Amgen adds to Holly Springs NC’s growing biotech impact



Amgen plans to open a new production facility in Holly Springs by 2025.


South Wake County continues to be a significant player in the biotech industry as giant Amgen opened a manufacturing facility on Monday that could eventually employ more than 350 people.

The new Amgen plant, scheduled to open by 2025, will be built on the road from another massive biotech investment from Fujifilm Diosynth, which is building The plant is worth $ 1.5 billion and can employ more than 700 people. The pharmaceutical company Seqirus also has a significant facility in the city.

This is the culmination of the multi-year strategy of the city of Holly Springs, where the plants Amgen and Fujifilm, which for many years worked to attract companies in the field of life sciences.

“Holly Springs has really set itself up for this,” Wake County Commissioner Sig Hutchinson said Monday at a pioneering event for Amgen.

Hutchinson noted that the city has become a generous partner in finding land deals, offering incentives and facilitating construction within the city.

Holly Springs also benefits from the fact that land prices at the Research Triangle Park, where most of the region’s biotechnology has historically been conducted, have risen significantly over the past decade.

“I think there’s a lot more to come here,” Hutchinson added.

Registration of the proposed Amgen plant in Holly Springs, which in the coming years will employ up to 355 people. Amgen

Amgen plans for growth

Since the beginning of the pandemic, there has been a wave of investment in expanding biotech production in the United States

Amgen, in addition to the Holly Springs facility, is also building a plant in Ohio. More than 700 people will work at the two plants together.

The Holly Springs plant will produce the active ingredients that are part of many of the drugs Amgen produces, including for the treatment of heart disease, osteoporosis and psoriatic arthritis.

Amgen announced the expansion at Holly Springs last August after it received state and local incentives worth more than $ 35 million. This was reported by News & Observer. Labor will pay an average of $ 119,510.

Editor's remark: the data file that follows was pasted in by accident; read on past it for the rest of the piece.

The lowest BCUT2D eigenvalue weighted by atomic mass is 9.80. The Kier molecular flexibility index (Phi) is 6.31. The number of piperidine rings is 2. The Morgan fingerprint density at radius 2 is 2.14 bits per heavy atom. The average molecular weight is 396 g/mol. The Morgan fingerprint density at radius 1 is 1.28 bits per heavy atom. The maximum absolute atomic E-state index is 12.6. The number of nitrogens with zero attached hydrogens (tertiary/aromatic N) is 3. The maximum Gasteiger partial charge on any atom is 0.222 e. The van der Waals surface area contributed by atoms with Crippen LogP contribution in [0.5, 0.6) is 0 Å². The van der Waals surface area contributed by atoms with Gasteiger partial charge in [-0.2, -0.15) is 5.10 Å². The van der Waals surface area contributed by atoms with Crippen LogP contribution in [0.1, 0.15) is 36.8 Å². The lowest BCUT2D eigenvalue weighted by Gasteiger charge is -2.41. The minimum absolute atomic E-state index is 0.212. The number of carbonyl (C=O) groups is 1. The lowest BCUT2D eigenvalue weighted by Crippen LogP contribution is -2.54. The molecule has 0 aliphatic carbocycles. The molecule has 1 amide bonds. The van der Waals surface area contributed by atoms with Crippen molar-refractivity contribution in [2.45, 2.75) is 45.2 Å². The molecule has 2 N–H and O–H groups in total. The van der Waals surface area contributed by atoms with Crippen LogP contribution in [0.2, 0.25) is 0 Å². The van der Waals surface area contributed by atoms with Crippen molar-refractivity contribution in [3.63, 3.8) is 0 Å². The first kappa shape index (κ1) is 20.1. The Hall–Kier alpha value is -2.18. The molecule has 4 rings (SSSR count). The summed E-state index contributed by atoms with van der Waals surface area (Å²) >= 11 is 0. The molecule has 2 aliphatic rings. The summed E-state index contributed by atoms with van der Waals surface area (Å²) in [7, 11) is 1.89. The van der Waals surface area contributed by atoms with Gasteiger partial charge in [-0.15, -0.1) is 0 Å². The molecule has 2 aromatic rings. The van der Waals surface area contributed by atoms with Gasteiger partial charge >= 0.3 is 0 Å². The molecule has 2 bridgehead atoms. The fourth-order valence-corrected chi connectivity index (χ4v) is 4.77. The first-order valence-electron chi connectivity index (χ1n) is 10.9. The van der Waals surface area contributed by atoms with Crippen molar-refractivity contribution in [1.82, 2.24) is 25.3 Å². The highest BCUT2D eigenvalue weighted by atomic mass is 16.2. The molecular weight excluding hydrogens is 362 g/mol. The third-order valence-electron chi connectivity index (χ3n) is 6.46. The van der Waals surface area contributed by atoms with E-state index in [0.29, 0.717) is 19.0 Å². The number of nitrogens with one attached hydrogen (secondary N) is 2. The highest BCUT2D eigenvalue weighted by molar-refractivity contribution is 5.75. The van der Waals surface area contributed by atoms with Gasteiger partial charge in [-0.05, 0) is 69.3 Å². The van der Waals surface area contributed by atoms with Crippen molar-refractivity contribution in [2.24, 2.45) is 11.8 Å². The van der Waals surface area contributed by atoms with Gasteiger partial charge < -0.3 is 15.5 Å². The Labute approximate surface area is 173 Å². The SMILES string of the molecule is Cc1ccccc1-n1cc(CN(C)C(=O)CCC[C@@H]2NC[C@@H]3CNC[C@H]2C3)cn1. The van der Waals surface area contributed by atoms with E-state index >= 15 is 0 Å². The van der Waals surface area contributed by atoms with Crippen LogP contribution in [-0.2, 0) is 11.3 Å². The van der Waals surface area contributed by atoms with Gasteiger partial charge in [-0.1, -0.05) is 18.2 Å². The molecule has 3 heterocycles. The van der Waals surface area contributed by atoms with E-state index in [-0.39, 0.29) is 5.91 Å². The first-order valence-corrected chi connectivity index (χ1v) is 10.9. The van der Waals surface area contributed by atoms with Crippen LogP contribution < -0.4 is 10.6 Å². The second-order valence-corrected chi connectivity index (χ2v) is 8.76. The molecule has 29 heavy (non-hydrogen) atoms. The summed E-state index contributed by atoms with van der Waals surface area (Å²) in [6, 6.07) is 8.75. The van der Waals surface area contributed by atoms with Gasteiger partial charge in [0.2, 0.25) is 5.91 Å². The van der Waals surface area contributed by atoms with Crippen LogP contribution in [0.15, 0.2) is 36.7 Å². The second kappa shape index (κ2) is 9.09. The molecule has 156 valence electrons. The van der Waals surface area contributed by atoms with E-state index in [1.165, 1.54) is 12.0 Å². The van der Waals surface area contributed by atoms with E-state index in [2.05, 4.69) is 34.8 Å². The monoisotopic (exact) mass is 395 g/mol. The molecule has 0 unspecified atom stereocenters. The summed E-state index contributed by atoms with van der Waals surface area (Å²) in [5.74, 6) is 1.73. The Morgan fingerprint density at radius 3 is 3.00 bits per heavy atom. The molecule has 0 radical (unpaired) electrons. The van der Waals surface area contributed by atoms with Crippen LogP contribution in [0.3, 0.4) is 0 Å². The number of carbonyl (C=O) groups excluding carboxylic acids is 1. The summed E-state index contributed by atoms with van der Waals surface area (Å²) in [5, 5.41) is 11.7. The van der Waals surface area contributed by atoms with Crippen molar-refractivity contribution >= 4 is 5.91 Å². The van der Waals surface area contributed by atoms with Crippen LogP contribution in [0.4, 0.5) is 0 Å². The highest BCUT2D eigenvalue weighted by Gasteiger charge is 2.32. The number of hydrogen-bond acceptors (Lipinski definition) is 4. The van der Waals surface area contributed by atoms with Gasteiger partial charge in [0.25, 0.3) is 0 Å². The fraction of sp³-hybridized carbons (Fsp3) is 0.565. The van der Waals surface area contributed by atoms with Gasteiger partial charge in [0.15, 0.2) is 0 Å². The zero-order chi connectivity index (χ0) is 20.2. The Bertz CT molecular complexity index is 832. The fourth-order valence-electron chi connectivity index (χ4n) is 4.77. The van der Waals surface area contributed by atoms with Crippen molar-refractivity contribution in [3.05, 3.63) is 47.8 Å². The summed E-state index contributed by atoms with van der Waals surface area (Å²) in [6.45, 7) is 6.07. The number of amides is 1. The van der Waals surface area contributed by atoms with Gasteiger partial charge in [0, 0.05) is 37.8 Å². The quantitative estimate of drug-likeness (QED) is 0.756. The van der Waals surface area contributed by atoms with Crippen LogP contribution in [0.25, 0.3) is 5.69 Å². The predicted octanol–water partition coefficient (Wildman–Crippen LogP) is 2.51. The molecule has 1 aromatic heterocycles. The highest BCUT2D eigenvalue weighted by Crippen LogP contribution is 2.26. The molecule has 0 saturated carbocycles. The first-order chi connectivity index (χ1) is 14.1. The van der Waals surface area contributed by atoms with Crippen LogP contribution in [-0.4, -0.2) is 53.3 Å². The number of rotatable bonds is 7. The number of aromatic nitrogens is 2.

Robert Bradway, CEO of Amgen, said plants in North Carolina and Ohio are critical to meeting the increased demand for products.

“Demographics are in our favor,” Bradway said in an interview. “We have an aging population all over the world. With age, people become more vulnerable to chronic diseases such as cardiovascular disease, cancer, osteoporosis, treatments where we are very active.

“These two expansion facilities will allow us to continue to grow to meet the demand for our drugs,” he said.

Bradway added that Amgen’s investment was made possible by the 2017 federal tax reform. Amgen was one of the biggest winners of this tax reform, which allowed companies to repatriate cash held abroad, This was reported by Marketwatch.

“I want to emphasize that we were able to decide to return these jobs here in North Carolina and Ohio, thanks to tax reform that took place a few years ago,” Bradway said. This reform “has made these places competitive with others in the world.”

Bradway said many companies, such as Amgen, were considering expanding outside the U.S. before the reform.

Creating a diverse workforce

Amgen officials said they considered more than a dozen locations before choosing Holly Springs, which the company said had important access to both talent and other life science companies.

In particular, Bradway said, Amgen was interested in the triangle because of its population diversity.

Amgen is one of dozens of major U.S. companies that have teamed up in an effort called OneTen, which was formed after the murder of George Floyd in Minneapolis by police. Efforts are aimed at merging companies in an attempt to hire 1 million black Americans for well-paid jobs over the next 10 years.

Gov. Roy Cooper, who attended the landmarking on Monday, said North Carolina was ready to work with Amgen to find a variety of talent. He noted that the state has more four-year black colleges and universities than any other state.

“You want to hire a different workforce, we can help with that,” Cooper said at the event. “In North Carolina, diversity is not only right, it’s best.”

For its part, Amgen said it also plans to hire more workers without a four-year degree and offer more training opportunities.

Amgen has also said it will introduce it Experience Amgen Biotech program for some Wake County schools. The program gives middle and high school students the opportunity to work with high-tech laboratory equipment and introduce them to careers in biotechnology.

Amgen said it hopes to launch the program locally this fall.

This story was created with the financial support of a coalition of partners led by Innovate Raleigh as part of the Independent Journalism Scholarship Program. N&O retains full editorial control over the work. Learn more; go to

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Zachary Ins is a reporter for Innovate Raleigh for The News & Observer and The Herald-Sun. It covers technologies, startups and major street businesses, biotechnology and education issues related to these areas.

Amgen adds to Holly Springs NC’s growing biotech impact

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